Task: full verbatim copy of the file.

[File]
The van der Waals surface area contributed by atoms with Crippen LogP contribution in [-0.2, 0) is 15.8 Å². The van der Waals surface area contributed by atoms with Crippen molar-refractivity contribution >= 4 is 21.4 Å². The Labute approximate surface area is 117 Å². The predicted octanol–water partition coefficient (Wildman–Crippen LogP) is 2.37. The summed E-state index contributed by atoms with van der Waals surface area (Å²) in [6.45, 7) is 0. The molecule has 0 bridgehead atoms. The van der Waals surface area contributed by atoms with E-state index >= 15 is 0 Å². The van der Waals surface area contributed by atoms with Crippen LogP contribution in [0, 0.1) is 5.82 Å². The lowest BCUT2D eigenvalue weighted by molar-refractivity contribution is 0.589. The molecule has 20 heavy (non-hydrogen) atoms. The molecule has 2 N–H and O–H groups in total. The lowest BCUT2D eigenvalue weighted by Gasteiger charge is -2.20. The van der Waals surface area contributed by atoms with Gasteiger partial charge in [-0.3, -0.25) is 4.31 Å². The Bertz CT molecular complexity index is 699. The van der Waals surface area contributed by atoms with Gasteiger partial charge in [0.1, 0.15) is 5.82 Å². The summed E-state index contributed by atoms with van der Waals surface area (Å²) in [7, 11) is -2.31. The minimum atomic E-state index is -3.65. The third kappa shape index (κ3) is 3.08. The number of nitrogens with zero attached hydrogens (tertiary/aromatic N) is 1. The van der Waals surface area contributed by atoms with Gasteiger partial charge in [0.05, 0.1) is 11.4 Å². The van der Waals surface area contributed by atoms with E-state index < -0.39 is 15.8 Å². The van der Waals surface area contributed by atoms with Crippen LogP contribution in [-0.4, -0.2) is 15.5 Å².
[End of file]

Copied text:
The van der Waals surface area contributed by atoms with Crippen LogP contribution in [-0.2, 0) is 15.8 Å². The van der Waals surface area contributed by atoms with Crippen molar-refractivity contribution >= 4 is 21.4 Å². The Labute approximate surface area is 117 Å². The predicted octanol–water partition coefficient (Wildman–Crippen LogP) is 2.37. The summed E-state index contributed by atoms with van der Waals surface area (Å²) in [6.45, 7) is 0. The molecule has 0 bridgehead atoms. The van der Waals surface area contributed by atoms with E-state index >= 15 is 0 Å². The van der Waals surface area contributed by atoms with Crippen LogP contribution in [0, 0.1) is 5.82 Å². The lowest BCUT2D eigenvalue weighted by molar-refractivity contribution is 0.589. The molecule has 20 heavy (non-hydrogen) atoms. The molecule has 2 N–H and O–H groups in total. The lowest BCUT2D eigenvalue weighted by Gasteiger charge is -2.20. The van der Waals surface area contributed by atoms with Gasteiger partial charge in [-0.3, -0.25) is 4.31 Å². The Bertz CT molecular complexity index is 699. The van der Waals surface area contributed by atoms with Gasteiger partial charge in [0.1, 0.15) is 5.82 Å². The summed E-state index contributed by atoms with van der Waals surface area (Å²) in [7, 11) is -2.31. The minimum atomic E-state index is -3.65. The third kappa shape index (κ3) is 3.08. The number of nitrogens with zero attached hydrogens (tertiary/aromatic N) is 1. The van der Waals surface area contributed by atoms with Gasteiger partial charge in [0.05, 0.1) is 11.4 Å². The van der Waals surface area contributed by atoms with E-state index < -0.39 is 15.8 Å². The van der Waals surface area contributed by atoms with Crippen LogP contribution in [-0.4, -0.2) is 15.5 Å².